After graduating Taylor founded the Institute for Advanced Architecture with some of his Princeton peers. They conceived it as a think tank, but Taylor says these days it’s more like an artists’ collective. Its members, most of whom live in LA and New York, aren’t as interested in influencing policy or the business of architecture as they are in sharing ideas and collaborating on projects, research, and exhibitions–with the stipulation that no work done under the IAA’s auspices gets credited to an individual. Over the last several years the group has exhibited projects in galleries on both coasts and in Columbus, Ohio. It was for a multifaceted project called The American Funeral Home, which appeared at both Oni Gallery in Boston and Basekamp in Philadelphia, that Taylor designed and built the series of modulating-intensity lightbulbs. Through IAA contacts he’s also collaborated with other architects. The robotic dolly, for instance, was a contribution to a larger project by the team of Diller and Scofidio, who were commissioned to create a permanent installation for the Moscone Convention Center in San Francisco.
Taylor first worked for Jeremijenko as a consultant on a different bird-perch project for the Athens Olympics. It fell through, but she then tapped him to help design something for the group exhibition “Becoming Animal” at MASS MoCA, where For the Birds was first installed last year. Jeremijenko, whose work often looks at the relationship between humans and nature, describes the project as a “public experiment”–art with the conceptual trappings of science, but without all that tedious methodology. She says that over time the perches should be able to facilitate communication between humans and birds; the birds should come to use them as a “technology for controlling people.” But if For the Birds simply prompts museumgoers to reflect on the ways that animals cohabit with us and adapt to our urban environments? That’ll work, too.
Before the opening of the MASS MoCA show, Taylor asked Jeremijenko that he be credited as an artist. He’s requested the same of other artists he’s worked with in the last several years, having often seen engineer friends contribute extensively to a project’s final look and feel without credit. In the case of For the Birds, Taylor says the perch’s concept design is the product of many brainstorming sessions between himself and Jeremijenko, but the look and mechanics are all his.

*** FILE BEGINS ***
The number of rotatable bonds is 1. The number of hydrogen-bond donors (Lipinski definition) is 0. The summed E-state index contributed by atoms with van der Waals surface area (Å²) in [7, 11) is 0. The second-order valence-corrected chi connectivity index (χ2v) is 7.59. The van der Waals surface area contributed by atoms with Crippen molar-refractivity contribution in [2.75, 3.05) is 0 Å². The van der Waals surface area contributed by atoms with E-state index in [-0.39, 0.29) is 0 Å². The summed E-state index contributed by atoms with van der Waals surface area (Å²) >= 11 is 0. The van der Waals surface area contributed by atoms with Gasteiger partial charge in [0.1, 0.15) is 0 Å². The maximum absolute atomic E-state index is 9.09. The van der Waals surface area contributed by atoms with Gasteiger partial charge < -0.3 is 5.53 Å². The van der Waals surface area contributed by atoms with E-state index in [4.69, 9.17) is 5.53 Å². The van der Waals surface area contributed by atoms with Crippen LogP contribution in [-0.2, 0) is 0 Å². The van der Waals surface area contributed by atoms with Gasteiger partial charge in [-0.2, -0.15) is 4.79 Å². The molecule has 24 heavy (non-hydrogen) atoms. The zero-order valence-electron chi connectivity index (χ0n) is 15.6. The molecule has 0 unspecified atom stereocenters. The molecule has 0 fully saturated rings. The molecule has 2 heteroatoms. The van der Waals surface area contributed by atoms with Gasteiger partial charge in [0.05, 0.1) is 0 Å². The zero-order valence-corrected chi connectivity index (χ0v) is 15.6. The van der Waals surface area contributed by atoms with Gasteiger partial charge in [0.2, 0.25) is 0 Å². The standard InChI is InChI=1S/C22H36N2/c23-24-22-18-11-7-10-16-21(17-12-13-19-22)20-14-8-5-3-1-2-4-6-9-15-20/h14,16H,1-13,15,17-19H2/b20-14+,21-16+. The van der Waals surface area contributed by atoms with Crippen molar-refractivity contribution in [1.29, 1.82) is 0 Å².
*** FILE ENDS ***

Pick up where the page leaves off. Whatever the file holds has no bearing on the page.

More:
Cast from silicone molds in hard, transparent rubber, the perches have bell-shaped bases that contain a small microprocessor and speaker, and “necks”–the actual perch–that curve up gently like cat tails. Embedded in the skinniest part of the plastic neck is a piezo-crystal sensor, the kind of thing that Taylor thinks of as “the simplest thing in the world.” It’s a thin disk that responds to very slight pressure, like that of a sparrow landing. Two things happen once it’s triggered: the perch glows blue green, and you hear one of several audio tracks that represent, in varying degrees of conceivability, what birds might like to say to humans. A perch might implore listeners to scatter seeds nearby; it might get a bit preachy about bird flu or didactic about adaptation: “Darwin never said survival of the fittest; he talked about survival of the most adaptable. And here I am. I have done at least as good a job as you in adapting to the strange, new urban reality. We have survived, and I’d like to say that we can survive, thrive, if we work together. Really–I have a dream.”
For the Whitney installation, Taylor’s made several improvements to the perches, chief among them a vaguely lipstick-shaped removable core that houses the circuit board and locks into the base cavity. In the earlier model he had simply poured liquid rubber right onto the circuits so they became sealed in the hardened plastic like plants and debris under the surface of a frozen pond. The new innards will still be visible through the plastic, but can be removed and repaired if they malfunction.
Until about two weeks before the Whitney Biennial opened, Taylor wasn’t included alongside Jeremijenko on the list of participating artists. At first he seemed to take it in stride: “I can’t even pretend to be an artist of her stature,” he said. But the more he talked about it, the clearer it became that he’d given this oversight some thought: “It’s like, if you work on a film and you’re a hired gun who’s going to do the lights, you get credited. In art it doesn’t happen so much because of this bizarre urge to only have singular figures who create art. I see it all the time: this ‘master’ mind-set. But I’m really not very good at calling a curator and saying, ‘Why am I not included?’ I’m not going to tell them how to run the show.” But then, after a pause, Taylor said, “If it turns out that I’m not getting credit, maybe the perches don’t go up.”
A few days later, Taylor talked to the Whitney. Now his name’s on the list.
Art accompanying story in printed newspaper (not available in this archive): photos/Lloyd DeGrane.